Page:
Please check out the Starting Chance website. Read the stories. Look out for their new project – the building of Lonwabo Special Care Centre – you can learn more about it here.
It will cost about R7.5 million. They have around half the total amount and therefore are about to start with the first phase of the project.
Please consider supporting this work which is one way of making a difference in the world.
PS: Email firstname.lastname@example.org for the 10:00 Sunday Worship service link.
Last Saturday I attended the Grow to Live Workshop at the Soil for Life Resource Centre in Constantia. The workshop bio says: “Directly, or indirectly, all food comes from the soil. Today soils are tired, overworked, depleted, sick and poisoned by synthetic chemicals. The quality of our food has suffered and so has our health. All life will be healthy or unhealthy according to the fertility of the soil. Since soil is the basis for all human life, our only hope for a healthy world rests on re-establishing the harmony in the soil.”
Soil for Life is a public benefit organisation that teaches people how to grow their own food, improve their health and well-being, and nurture and protect the environment.
Soil for Life believes that “EVERYONE has the potential to grow nutritious food with whatever resources they have available. Since we started in 2002 we have helped thousands of people in resource-poor communities to develop productive and sustainable home food gardens”.
I can testify that just being in the abundantly luscious garden made me feel more alive. The connection with everything living was obvious. I think I even heard the food growing.
There was so much to learn and now so much to practice. There was a time when everyone grew their own food. The awareness of feeling more alive made me realise just how detached I am from what gives me life. Why was I not taught this at school when I was growing up? Seems crazy that it wasn’t on the syllabus year in and year out!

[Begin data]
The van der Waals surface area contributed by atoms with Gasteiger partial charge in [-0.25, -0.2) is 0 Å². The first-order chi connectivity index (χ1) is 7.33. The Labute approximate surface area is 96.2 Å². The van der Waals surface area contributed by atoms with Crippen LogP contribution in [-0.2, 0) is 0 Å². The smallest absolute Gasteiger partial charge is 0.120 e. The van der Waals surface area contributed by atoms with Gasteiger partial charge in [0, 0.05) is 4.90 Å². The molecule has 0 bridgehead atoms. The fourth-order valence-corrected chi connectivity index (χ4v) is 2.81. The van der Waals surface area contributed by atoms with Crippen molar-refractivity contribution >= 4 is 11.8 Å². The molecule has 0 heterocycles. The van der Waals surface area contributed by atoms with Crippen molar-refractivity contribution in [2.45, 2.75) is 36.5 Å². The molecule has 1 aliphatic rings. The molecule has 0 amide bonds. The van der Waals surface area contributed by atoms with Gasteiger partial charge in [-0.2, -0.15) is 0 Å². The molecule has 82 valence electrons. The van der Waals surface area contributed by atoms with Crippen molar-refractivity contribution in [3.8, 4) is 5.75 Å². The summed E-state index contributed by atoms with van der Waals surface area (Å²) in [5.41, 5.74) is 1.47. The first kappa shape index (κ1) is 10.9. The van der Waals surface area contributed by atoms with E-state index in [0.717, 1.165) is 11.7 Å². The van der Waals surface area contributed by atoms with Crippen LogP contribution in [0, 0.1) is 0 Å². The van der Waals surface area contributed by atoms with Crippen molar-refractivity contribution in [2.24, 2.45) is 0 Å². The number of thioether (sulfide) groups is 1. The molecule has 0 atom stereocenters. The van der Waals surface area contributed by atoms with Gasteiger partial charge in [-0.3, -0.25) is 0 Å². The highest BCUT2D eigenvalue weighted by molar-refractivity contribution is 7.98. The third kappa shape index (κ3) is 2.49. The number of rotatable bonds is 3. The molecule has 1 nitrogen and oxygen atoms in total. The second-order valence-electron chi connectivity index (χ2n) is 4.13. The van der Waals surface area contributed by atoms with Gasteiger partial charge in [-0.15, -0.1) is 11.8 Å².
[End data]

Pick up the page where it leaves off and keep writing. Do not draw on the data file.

Please consider supporting this LIFE-GIVING work. I hope you will visit Soil for Life especially if you have not done so already. You can buy your vegetables from them and support their valuable training programmes.
PS: For Zoom link for Sunday’s service please email email@example.com
To change, takes time. It is seldom, if ever, instant. This goes for individuals and society alike. Sure, we may be enlightened by something new in a split second, but we often miss the myriads of change receptors / ingredients that come before to make the change possible. Furthermore, authentic change demands a lengthy period of unlearning that requires grace and guilt and grace and truth and grace and work and grace and time and grace… This is not always communicated by motivational speakers or preachers. Sports coaches are probably more honest about the time and training that change demands!
Saul’s light blinding fall to the ground, voice-hearing, Damascus Road experience (Acts 9) is often falsely interpreted as “change in an instant”, but a closer reading reveals that it too took grace and time and … One prior change receptor / ingredient may have been Saul witnessing the stoning of Stephen (Acts 8). It also took a few days for Saul’s eyes to be opened and what is more, according to scholars, he spent a number of years living in communities like Antioch (Acts 11) before he started “being the change” and teaching the change.